Saturday, April 19, 2014

David: we would have kicked him out of church

When David finally brought the ark of the covenant into Jerusalem, he did so with great fanfare. He offered sacrifices during and after the process, was accompanied by a host of people shouting and playing trumpets and danced in an ephod - a sort of one piece linen tunic. He finished the day blessing the people and distributing food in the name of the Lord. It was quite the celebration.

Three sets of onlookers were present. David's wife Michal refers to the slave girls who were watching; no other comment is made about them. Michal herself was watching and had a very negative reaction. She snubbed the worship of David. It was unorthodox and embarrassing. When she confronted David with her cutting remarks about it, he responded vehemently that the worship was never intended for her pleasure but only for the Lord's.

This brings the last onlooker into the conversation - the Lord. He explained that he had not ordered a temple to be built and that David was not the person qualified to build it. Despite both of those objections, he blessed David's intent. He lavished promises onto the one who had gone beyond what was commanded and who had humiliated himself publicly in the Lord's name. Not only that, but the Father apparently closed the womb of Michal (6:23). Childlessness was reason for a loss of face or shame in her day. Michal intended to shame David for his public worship but the Lord shamed Michal for her private thoughts.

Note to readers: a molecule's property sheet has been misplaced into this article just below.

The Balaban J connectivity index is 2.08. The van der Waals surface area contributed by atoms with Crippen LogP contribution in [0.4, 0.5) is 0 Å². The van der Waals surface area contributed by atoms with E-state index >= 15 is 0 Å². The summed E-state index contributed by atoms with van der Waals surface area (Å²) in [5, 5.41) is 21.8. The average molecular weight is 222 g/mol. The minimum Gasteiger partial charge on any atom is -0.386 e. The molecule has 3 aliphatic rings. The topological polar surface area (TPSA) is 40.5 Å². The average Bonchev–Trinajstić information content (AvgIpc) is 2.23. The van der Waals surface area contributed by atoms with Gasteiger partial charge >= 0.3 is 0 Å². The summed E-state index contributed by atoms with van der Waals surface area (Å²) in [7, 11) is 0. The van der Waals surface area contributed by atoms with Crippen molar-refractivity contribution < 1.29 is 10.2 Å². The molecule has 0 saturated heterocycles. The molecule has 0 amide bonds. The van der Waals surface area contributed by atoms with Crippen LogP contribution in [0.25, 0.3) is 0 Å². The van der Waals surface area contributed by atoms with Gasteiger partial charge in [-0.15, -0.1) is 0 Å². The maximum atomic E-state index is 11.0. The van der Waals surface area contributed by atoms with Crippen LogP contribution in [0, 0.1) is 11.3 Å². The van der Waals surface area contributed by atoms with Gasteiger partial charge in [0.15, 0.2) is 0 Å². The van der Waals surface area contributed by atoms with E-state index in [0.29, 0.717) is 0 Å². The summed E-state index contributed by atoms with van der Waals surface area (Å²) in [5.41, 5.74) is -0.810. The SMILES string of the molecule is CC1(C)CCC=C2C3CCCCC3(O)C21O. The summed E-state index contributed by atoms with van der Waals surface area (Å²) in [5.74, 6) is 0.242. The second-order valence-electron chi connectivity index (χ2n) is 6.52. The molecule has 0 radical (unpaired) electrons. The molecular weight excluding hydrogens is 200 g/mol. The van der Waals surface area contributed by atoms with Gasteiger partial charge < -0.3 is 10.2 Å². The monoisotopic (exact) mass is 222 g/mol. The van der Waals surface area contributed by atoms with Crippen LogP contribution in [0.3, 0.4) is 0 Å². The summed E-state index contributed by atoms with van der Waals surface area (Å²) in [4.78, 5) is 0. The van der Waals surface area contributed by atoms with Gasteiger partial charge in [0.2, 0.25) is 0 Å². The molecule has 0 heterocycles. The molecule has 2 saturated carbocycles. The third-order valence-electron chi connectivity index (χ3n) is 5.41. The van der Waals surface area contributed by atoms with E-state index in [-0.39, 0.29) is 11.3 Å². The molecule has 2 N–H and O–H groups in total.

David would not fit into most of the churches with which I have been associated. He committed two infractions that fly in the face of most conservative Christians - he publicly worshiped in humiliating ways and went well beyond what was commanded in the first place (orthodoxy). Yet in both cases, he was blessed while those who looked down upon his actions were not. This leads me to question myself.

Do I respond more like David or like Michal when it comes to worship? What do I privately think about those who go beyond orthodoxy? How do I view those who would worship publicly in ways that I consider humiliating?

Honestly, its probably good I was not there that day.

Tuesday, April 15, 2014

David: letting God handle it

David amazes me. I admire that a young man would take on a lion and a bear without anyone's help.  I admire that he would take that same courage and confidence into a battle against a skilled warrior. I am amazed that he could move back and forth from the king's household to the sheepfold. Yet I am particularly impressed by his restraint.

When David was offended by Nabal, he almost lost it. He marched against Nabal but then listened to the advice of Abigail. In the end, he thanked God for restraining him from avenging himself. Twice he could have killed Saul but refrained; he explained to his friend that the Lord would strike him but "the Lord forbid that I should lay a hand on the Lord's annointed".

It seems to me that I often start out with great intentions into service, ministries or missions. Somewhere along the line, I become frustrated with those who are less committed to the cause. In those moments, to simply take care of my heart and let the Lord deal with the rest is not easy. Jesus, in his last conversation with Peter on the beach, called him to do the same - take care of his own life while letting the Father deal with others.

For some, that is probably not a hard challenge. For those of us who feel a deep sense of justice, who were raised on "The Pursuit of Excellence" principle and who tend to live in leadership, it can be a great challenge. One which David seemed to handle well; one in which I will try to grow.